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Professional Soccer Player, New England Revolution

Age: 24

Heritage: Colombian


Notable Accomplishments:

●  NE Revolution’s leading scorer in 2016

●  Capped 23 times by the United States national team

●  Five-Time Selection to Major League Soccer's 24 under 24

●  Second-youngest player ever to score for the U.S. Men’s National Team


By Alejandro Ramirez


Born in Colombia, Juan Agudelo was brought to the United States when he was 7 years old.  When he was 17, his debut on the United States Men’s National Soccer Team consisted of his scoring an impressive goal against South Africa, helping to secure a 1-0 victory for the Stars and Stripes.


At the time, he was the youngest player ever to score for the US men’s team.


Now 24, Agudelo has since made 23 international appearances for the U.S. - an opportunity he doesn’t take lightly.


“You feel that weight on the jersey whenever you put it on… there’re a lot more eyes, and ambition and desire just to represent. It’s always an honor,” he said.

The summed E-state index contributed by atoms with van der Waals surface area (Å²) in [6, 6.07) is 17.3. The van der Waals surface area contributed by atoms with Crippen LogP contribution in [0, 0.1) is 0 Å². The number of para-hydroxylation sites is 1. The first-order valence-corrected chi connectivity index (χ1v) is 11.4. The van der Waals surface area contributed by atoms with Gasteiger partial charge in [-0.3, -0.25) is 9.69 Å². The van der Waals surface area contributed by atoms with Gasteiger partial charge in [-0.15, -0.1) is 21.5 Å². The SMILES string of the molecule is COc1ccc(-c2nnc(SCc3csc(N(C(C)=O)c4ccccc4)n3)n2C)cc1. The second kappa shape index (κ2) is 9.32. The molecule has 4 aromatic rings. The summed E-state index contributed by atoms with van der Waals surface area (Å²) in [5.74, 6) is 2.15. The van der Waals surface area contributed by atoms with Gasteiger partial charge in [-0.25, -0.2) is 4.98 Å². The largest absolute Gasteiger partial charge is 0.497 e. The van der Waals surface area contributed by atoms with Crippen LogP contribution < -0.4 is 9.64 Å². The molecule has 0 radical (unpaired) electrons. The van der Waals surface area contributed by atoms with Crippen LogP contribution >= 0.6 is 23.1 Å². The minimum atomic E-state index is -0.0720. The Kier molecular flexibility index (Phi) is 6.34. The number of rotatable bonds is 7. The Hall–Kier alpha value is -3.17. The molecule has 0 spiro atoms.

Agudelo is now a forward for the New England Revolution, where he’s established himself as one of the club’s top scorers and a budding young star in Major League Soccer.


His MLS career started as teenager with the New York Red Bulls Academy. He signed to the Red Bulls as a Homegrown Player and later played with Los Angeles club Chivas USA before joining the New England Revolution in the middle of the 2013 season.


Over time, the young soccer phenom has grown into a better-rounded player; he has been named to the MLS 24 under 24 on five occasions. Regardless, Agudelo says there’s still plenty to learn about the game and about life.


 “Even if you’re 30, 34 in the soccer game, there’s a lot to learn,” he said. “And it’s not just soccer, but communicating abilities, friendships... being a good human being. There are lot more things than just soccer.”


Particularly important in his life now is his family; he has a wife and two daughters and prioritizes what will be best for them.


Off the field, he’s an active supporter of the New England Association for Colombian Children (NEACOL), an association dedicated helping Colombian children living in poverty.


Going forward, Agudelo hopes to play more international games and represent the U.S. in the World Cup.


“[I want to] represent the country that has done a lot for me and represent them on the big stage as much as possible,” he said.


Off the field, his goals are no less admirable: “Be a good father, be a good husband, and be a good human-being to the community,” he said.

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